We report on performance studies of high-average-power single-pass picosecond optical parametric generation (OPG) and amplification (OPA) tunable near 2 µm in MgO:PPLN pumped by an Yb-fiber laser at 1.064 µm and 80 MHz pulse repetition rate. The simple setup based on two identical crystals, and without the need for an intermediate delay line for synchronization, delivers up to 6.3 W of average power at an overall conversion efficiency of ∼50% and is tunable across 1902–2415 nm. We present systematic characterization of OPG and OPA stages to compare their performance and investigate the effect of parametric generation in the high-gain limit, enabling high output power and full-width-half-maximum (FWHM) spectral bandwidths as large as 189 nm. The OPG-OPA output exhibits excellent passive power stability better than 0.3% rms and central wavelength stability better than 0.03% rms over 1 hour, in high spatial beam quality with M2<2. The OPG output pulses have duration of 5.2 ps with a FWHM spectral bandwidth of 117 nm at 2123 nm, resulting in a time-bandwidth product of ΔτΔν∼40, indicating ∼4 times temporal compression compared to the input pump pulses. Theoretical simulations confirm the effect of pump beam divergence on the observed shift in wavelength tuning with respect to temperature, while the exponential gain in the parametric process is identified as playing a key role in the resulting pulse compression.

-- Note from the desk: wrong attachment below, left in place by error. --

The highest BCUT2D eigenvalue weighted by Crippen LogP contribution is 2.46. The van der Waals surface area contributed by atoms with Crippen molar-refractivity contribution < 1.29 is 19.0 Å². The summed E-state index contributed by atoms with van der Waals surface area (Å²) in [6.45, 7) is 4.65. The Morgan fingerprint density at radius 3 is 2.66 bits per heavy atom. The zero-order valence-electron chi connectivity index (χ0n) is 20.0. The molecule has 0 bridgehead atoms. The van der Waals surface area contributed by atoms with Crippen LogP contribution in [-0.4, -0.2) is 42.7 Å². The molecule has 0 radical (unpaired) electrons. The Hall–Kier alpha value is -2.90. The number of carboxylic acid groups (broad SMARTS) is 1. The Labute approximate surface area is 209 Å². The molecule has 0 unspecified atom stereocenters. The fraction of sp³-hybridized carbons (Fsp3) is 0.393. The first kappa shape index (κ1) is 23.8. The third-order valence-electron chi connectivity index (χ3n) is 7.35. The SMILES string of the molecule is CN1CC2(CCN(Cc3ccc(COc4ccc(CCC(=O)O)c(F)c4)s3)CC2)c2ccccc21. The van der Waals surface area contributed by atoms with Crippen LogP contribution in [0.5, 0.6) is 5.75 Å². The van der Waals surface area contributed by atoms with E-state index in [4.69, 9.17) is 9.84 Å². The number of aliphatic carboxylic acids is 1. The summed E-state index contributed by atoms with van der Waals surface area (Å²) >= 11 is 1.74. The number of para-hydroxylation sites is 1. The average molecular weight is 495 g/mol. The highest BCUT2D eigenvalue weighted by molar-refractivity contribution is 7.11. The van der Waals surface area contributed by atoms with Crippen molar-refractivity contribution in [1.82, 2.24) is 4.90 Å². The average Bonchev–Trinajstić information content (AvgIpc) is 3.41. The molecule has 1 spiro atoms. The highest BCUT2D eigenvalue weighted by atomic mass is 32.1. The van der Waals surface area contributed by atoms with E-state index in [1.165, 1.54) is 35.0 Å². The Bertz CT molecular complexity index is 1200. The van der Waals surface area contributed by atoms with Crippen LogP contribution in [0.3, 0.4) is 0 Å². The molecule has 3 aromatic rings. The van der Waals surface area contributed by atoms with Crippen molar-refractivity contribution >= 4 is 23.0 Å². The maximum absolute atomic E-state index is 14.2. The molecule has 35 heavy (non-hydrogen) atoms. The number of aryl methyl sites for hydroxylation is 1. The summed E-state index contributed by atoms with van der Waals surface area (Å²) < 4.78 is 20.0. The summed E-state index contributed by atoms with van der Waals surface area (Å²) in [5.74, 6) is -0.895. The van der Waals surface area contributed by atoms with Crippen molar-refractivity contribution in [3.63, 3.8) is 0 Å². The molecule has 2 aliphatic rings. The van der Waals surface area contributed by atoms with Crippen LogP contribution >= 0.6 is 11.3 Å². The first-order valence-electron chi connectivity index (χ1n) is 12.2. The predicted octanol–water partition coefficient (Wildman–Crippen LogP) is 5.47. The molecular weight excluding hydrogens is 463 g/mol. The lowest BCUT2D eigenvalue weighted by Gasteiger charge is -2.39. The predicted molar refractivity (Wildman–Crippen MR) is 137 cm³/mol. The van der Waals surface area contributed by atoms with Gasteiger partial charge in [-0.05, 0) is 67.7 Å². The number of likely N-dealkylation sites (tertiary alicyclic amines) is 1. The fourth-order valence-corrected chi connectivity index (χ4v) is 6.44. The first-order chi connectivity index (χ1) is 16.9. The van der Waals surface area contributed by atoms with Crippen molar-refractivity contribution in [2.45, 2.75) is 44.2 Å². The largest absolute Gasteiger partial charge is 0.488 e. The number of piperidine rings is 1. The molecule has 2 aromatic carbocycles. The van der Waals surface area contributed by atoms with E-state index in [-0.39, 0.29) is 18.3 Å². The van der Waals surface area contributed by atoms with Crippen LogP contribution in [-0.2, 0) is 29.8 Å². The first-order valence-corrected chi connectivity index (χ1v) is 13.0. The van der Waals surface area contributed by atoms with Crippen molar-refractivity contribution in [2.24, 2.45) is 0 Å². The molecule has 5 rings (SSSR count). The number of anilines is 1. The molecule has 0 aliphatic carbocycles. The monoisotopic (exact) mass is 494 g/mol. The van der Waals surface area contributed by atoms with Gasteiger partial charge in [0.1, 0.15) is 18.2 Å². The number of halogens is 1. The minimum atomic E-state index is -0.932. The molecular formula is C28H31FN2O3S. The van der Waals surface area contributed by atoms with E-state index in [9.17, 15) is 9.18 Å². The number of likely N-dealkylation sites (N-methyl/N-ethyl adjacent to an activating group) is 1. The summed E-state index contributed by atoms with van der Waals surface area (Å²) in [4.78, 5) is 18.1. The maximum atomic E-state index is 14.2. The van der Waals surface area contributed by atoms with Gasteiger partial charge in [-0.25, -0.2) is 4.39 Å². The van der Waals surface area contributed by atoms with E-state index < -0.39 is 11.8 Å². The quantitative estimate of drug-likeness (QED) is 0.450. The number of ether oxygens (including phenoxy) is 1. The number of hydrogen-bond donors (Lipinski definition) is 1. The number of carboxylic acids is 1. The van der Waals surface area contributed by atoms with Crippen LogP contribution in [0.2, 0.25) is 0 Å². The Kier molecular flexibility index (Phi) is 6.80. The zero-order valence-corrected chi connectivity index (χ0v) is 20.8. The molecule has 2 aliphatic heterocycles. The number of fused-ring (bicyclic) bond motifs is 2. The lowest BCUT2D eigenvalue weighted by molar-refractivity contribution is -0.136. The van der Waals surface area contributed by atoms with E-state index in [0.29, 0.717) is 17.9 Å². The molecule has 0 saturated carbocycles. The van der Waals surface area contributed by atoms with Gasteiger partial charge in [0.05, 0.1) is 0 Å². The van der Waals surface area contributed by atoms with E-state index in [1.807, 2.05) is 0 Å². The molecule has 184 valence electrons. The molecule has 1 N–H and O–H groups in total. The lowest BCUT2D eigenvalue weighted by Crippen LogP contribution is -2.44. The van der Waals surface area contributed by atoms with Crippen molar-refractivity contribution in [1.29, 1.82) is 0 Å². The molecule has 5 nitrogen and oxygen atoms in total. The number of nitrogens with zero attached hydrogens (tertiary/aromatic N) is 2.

© 2020 Optical Society of America under the terms of the OSA Open Access Publishing Agreement